HLC update/appreciation


At the end of the Higher Learning Commission’s site visit to PCC last month, team chair Dr. Luis G. Pedraja noted the “Herculean effort” put forth by the College in conducting our Institutional Self-Study. So it was appropriate that Provost Dr. Erica Holmes (above) and I thank the people who did the Self-Study’s heavy lifting – the 300 College employees and community members who served on our Self-Study committees, and in many cases are still working to improve the College.

Several dozen people gathered last week at our 29th Street Coalition Center to hear Dr. Holmes and I share information about the site visit, describe PCC’s ongoing efforts to instill a culture of continuous improvement, and talk about next steps in the process. Most of all, we wanted to express our gratitude to those folks who put in long hours and made considerable personal sacrifices to make the Self-Study such a powerful instrument for improving the College.

PCC has made great progress installing new processes and structures to address the concerns of the HLC. However, as the Self Study process has been compressed into an 18-month time frame (the typical Self Study takes two to three years), it’s difficult for us to demonstrate that our changes are bearing fruit.

So our work to improve PCC continues even after submission of the Self Study Report and the visit of the HLC evaluation team. As Dr. Holmes noted, we have formed nine Fast Action Teams addressing a variety of topics. The teams are working quickly but deliberately to strengthen our compliance with HLC standards.

PCC soon will receive the report with the evaluation team’s findings. In November, PCC will submit corrections to any errors of fact such as erroneous timelines or data. We also will submit an institutional response report describing our ongoing reaccreditation efforts.

On December 9, I and four other PCC leaders will be in Chicago to take part in a final round of discussions during a hearing of the HLC’s Institutional Actions Council. Dr. Pedraja also will attend the meeting.

On December 11, Governing Board Chair David Longoria and I will lead an information session for the College community and the public regarding our impressions of the meeting with the HLC.

By the end of February the HLC Board will make its determination, and we should be notified of our status in early March.

As I have said in the past, I told the audience at our 29th Street Center that I am optimistic we will be taken off probation. Also, I said we likely will be under close monitoring by the HLC for remainder of the decade. And I said that is a good thing. Of course, PCC must meet HLC standards. But we need to aim higher – our goal should be to be one of the best community colleges in the nation. As long as we keep our focus on meeting the needs and expectations of our diverse students and community, we can succeed in a truly Herculean goal – becoming a premier community college.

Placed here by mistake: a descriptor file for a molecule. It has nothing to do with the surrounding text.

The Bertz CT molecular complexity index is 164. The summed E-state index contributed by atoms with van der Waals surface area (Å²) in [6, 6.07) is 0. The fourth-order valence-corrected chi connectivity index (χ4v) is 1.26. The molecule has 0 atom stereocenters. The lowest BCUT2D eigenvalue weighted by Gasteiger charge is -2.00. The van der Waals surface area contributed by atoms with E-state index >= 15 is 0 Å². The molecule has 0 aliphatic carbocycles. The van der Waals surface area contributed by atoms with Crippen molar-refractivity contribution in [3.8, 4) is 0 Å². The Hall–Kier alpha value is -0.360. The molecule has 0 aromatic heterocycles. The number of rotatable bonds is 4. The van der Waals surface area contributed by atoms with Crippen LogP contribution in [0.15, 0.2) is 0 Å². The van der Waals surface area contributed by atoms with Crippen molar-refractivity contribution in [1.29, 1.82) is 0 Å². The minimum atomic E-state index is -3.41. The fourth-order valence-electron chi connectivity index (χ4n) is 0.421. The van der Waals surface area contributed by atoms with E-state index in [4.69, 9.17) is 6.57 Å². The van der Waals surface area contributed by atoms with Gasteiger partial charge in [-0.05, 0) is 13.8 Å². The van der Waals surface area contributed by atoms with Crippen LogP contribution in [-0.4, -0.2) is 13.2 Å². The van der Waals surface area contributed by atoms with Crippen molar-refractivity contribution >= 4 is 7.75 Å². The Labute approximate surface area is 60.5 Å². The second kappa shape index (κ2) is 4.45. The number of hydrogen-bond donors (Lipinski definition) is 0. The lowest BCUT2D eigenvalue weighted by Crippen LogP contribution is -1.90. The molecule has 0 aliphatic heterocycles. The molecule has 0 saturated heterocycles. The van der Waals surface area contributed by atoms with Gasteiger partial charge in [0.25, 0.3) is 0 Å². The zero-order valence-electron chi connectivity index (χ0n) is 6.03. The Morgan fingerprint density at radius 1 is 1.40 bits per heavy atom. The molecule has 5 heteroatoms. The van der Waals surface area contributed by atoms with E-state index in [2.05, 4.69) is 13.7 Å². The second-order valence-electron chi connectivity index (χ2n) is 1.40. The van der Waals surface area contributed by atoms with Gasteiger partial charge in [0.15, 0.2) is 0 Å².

Connecting with manufacturing

Pima Community College has been at the center of several recent events aimed at building our relationships to the manufacturing sector of the economy. Here is a look at some of the ways PCC has been involved in connecting with businesses and development groups for the benefit of our students and the community:

ribbonTrane outside

  • PCC hosted the Acceleration Now! Tour at Downtown Campus on Oct. 3. The event was sponsored by Trane, which makes climate control solutions for homes and businesses. The tour is a 70-city trade show featuring the latest in heating, ventilation and air conditioning equipment. Originally, Tucson was not a tour destination, but Vice Chancellor of Facilities Bill Ward prevailed on Trane to make a stop here. The result was the tour’s best-attended event so far, as engineers, architects and business leaders joined PCC staff, administrators and faculty in an endeavor whose goals included raising the level of technical education for students and developing the most effective workforce of tomorrow. Hats off to PCC’s team that planned the event for a first-class operation.
  • In conjunction with the Acceleration Now! Tour stop, the College hosted a roundtable discussion featuring leaders of the National Coalition of Certification Centers (NC3), which connects businesses and schools to develop and sustain industry-recognized portable certifications in industries ranging from transportation to energy to aviation. [I’m proud to serve on NC3’s Board of Directors.] I moderated a discussion between PCC faculty and administrators and representatives of Trane, manufacturer W.W. Grainger and other companies. NC3 Executive Director Roger Tadajewski noted that 10,000 people retire every day in the U.S., and pointed out that in HVAC, for example, the average age of a technician is 55. “Where are we going to get the talent?” Roger asked, to fill the skills gaps that are widening in many occupations.
  • As part of the Southern Arizona Manufacturing Partnership’s Manufacturing Day event in Tucson, Downtown Campus hosted a tour of its Machine Tool Technology facilities and its Veterans Center. Attending the tour was Jennifer McNelly, president of the Manufacturing Institute, the non-profit affiliate of the National Association of Manufacturers. [I’m also proud to be a founding member of the education council of the Manufacturing Institute.] Veterans were the focus of the day’s activities. In a gathering at the Kino Veterans Center, three PCC student-veterans, ranging in age from their 20s to 68, shared how a PCC technical education has helped them sharpen their skills, find jobs or inspire them to start their own company.